Joey the horse changed Michael Morpurgo’s life. He had been a successful children’s writer for more than 30 years, his catalogue never out of print. Then six years ago, the National Theatre picked up on one of his old stories, War Horse, and took the then-bizarre decision to recreate it for the stage using life-size puppets.
The rest is recent showbusiness history. The release of Steven Spielberg’s film adaptation is imminent, and an adaptation of another Morpurgo book set in the First World War, Private Peaceful, is in production – and Morpurgo is being seen by the world at large for the sage he is. The effect has been ‘huge’, he says. ‘Suddenly people want to know what you think.’ When it comes to the rights of children today, they couldn’t ask a better person.
We meet over lunch in a London hotel. A former rugby fanatic and Sandhurst dropout, the 68-year-old writer still has an imposing frame. He wears a suit of dark pink denim which hints at a legacy of Seventies Bohemian idealism, though the clipped RP of an army officer lurks under the surface. His manner is gentle, kindly, self-deprecating. But the soft speech masks real passion. He cares a great deal about the lot of children: how we should educate them and nourish their lives.
In 2010, Save the Children sent him on a controversial visit to schools in Israel and Gaza. He gave the most recent Dimbleby Lecture, highlighting the plight of child victims of political conflict around the world and tough asylum rules here. He has become a familiar and authoritative voice speaking out for those too young to have a voice for themselves. But then Michael Morpurgo has strong feelings about our duty to help children live fulfilled lives. Shaped by the unusual circumstances of his own childhood, and matured by years of writing and charity work, his views seem especially relevant now.
'Fathers are much more engaged now than they were when I had young children.'
Those views have more than a personal edge. He was the child of a ‘broken’ marriage at a time when that was still considered a shameful secret. Morpurgo was separated from his biological father in infancy: I wondered what he thought about David Cameron’s comments pinpointing absent fathers as a prime source of social ills. This issue, of course, was brought into violent focus by the August riots.
‘It’s the language these people use that is wrong,’ he says. ‘The principle that a kid needs a mother and father to grow up with who will bring care and love into their lives is right. What’s wrong is to say they should be forced to do so. Society will evolve slowly. It is happening.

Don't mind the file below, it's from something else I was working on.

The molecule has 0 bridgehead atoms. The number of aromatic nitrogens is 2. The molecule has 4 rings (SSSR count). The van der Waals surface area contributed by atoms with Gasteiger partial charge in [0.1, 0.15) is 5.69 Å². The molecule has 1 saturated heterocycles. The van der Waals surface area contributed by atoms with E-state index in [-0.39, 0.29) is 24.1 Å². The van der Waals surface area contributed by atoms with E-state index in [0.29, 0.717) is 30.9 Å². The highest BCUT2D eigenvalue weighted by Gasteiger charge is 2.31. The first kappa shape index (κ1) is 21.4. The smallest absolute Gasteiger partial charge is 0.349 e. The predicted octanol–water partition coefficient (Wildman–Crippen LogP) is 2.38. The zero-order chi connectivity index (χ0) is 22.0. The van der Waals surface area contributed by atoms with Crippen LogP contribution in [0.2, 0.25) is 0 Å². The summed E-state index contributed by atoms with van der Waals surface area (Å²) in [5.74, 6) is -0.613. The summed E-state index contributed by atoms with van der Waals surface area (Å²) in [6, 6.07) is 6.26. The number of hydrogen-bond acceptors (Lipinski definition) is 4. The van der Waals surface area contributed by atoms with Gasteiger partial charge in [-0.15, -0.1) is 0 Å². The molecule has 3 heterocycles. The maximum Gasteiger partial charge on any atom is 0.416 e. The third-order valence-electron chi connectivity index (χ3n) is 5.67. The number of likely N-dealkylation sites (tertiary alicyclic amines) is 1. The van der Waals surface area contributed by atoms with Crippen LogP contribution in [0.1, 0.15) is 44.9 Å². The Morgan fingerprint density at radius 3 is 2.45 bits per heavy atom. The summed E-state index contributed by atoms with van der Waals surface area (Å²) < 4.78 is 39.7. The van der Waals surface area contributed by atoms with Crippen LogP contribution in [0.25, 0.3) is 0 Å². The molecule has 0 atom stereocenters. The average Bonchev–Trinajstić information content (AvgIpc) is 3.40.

‘Fathers are much more engaged now than they were when I had young children. I focused on my work, and fathers are less prepared to do that now. I look around and see kids out with their fathers at weekends. Some might be divorced, but let’s not be cynical! I know this is a middle-class thing at the moment, but the middle classes are widening and people are living up to those aspirations more and more.’
For Morpurgo this is part of a wider issue. ‘Sometimes Cameron says things that are very important. It is vital to have a “Big Society”, but actually it is already there. There are people working their socks off, giving their lives in voluntary ways or in the jobs they do the whole time. When you claim to invent it, that provokes antagonism. We should encourage people to join in more, but we can’t go around saying “I’m the Prime Minister and I’m telling you!”
‘It’s like Mr Gove [Education Secretary] saying you’ve got to read 50 books a year. It doesn’t work. Next they’ll tell you what not to read, and that’s really wrong. People get too prescriptive. The great thing is to talk philosophically about the importance of a good male role model in the family, but to beat people over the head with it is not the way it is done.’
How was he was affected by his family circumstances? ‘My parents were at RADA together,’ he explains. ‘They were good actors, too. But my father, Tony Bridge, went off to war, fathering two boys [Michael and his older brother Pieter] during his short leaves.’ While Tony was serving in Iraq, his mother fell in love with Jack Morpurgo, one of the first editors at Penguin Books and a distinguished academic historian.
‘My father got one of those letters and was given compassionate leave to try to save his marriage. When he realised he couldn’t he came, I think, to a rather beautiful decision. “I don’t know my children and they don’t know me. I’m not going to hang around and be the father that needs to see them.” When my mother remarried, my name was changed to Morpurgo. I didn’t meet my real father until I was 19.’
So when did he discover that he was not Jack Morpurgo’s son? ‘Quite early, I think, bit by bit. The important thing in my upbringing was that you just didn’t talk about it. It would have offended everyone around you, including my mother. She felt this was not part of her life. She didn’t want to be reminded of it. “Let’s not go there. It causes trouble.” That’s what has changed. The doors have opened up now. You’re entitled to ask questions and to expect answers.
‘As a kid growing up, I put those questions out of my mind because it was too troubling. I’m a product of my time. I have a half-brother and sister, and I knew people came to the house and called us Morpurgo and two of us weren’t, but my brother and I didn’t go there.’